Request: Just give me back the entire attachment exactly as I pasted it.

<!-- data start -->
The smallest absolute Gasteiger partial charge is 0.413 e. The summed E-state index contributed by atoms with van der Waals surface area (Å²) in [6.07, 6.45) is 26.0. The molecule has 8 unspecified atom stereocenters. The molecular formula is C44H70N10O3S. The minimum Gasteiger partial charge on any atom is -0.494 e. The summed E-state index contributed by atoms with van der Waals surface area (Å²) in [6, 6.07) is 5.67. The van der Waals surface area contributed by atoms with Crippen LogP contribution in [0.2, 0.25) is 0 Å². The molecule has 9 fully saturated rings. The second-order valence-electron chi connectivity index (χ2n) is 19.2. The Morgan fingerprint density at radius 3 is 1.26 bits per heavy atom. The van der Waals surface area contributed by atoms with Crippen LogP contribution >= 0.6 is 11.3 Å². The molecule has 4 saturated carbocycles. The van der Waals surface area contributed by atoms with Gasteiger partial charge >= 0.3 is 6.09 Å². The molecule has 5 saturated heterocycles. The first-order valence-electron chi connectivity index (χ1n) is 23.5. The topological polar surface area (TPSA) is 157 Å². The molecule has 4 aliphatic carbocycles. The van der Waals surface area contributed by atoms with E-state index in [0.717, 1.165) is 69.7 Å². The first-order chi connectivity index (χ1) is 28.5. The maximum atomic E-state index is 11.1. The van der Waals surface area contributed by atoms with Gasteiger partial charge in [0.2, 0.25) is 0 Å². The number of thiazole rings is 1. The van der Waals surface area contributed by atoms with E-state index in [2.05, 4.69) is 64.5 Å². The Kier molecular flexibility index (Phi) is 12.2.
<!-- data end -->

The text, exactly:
The smallest absolute Gasteiger partial charge is 0.413 e. The summed E-state index contributed by atoms with van der Waals surface area (Å²) in [6.07, 6.45) is 26.0. The molecule has 8 unspecified atom stereocenters. The molecular formula is C44H70N10O3S. The minimum Gasteiger partial charge on any atom is -0.494 e. The summed E-state index contributed by atoms with van der Waals surface area (Å²) in [6, 6.07) is 5.67. The van der Waals surface area contributed by atoms with Crippen LogP contribution in [0.2, 0.25) is 0 Å². The molecule has 9 fully saturated rings. The second-order valence-electron chi connectivity index (χ2n) is 19.2. The Morgan fingerprint density at radius 3 is 1.26 bits per heavy atom. The van der Waals surface area contributed by atoms with Crippen LogP contribution >= 0.6 is 11.3 Å². The molecule has 4 saturated carbocycles. The van der Waals surface area contributed by atoms with Gasteiger partial charge >= 0.3 is 6.09 Å². The molecule has 5 saturated heterocycles. The first-order valence-electron chi connectivity index (χ1n) is 23.5. The topological polar surface area (TPSA) is 157 Å². The molecule has 4 aliphatic carbocycles. The van der Waals surface area contributed by atoms with E-state index in [0.717, 1.165) is 69.7 Å². The first-order chi connectivity index (χ1) is 28.5. The maximum atomic E-state index is 11.1. The van der Waals surface area contributed by atoms with Gasteiger partial charge in [0.2, 0.25) is 0 Å². The number of thiazole rings is 1. The van der Waals surface area contributed by atoms with E-state index in [2.05, 4.69) is 64.5 Å². The Kier molecular flexibility index (Phi) is 12.2.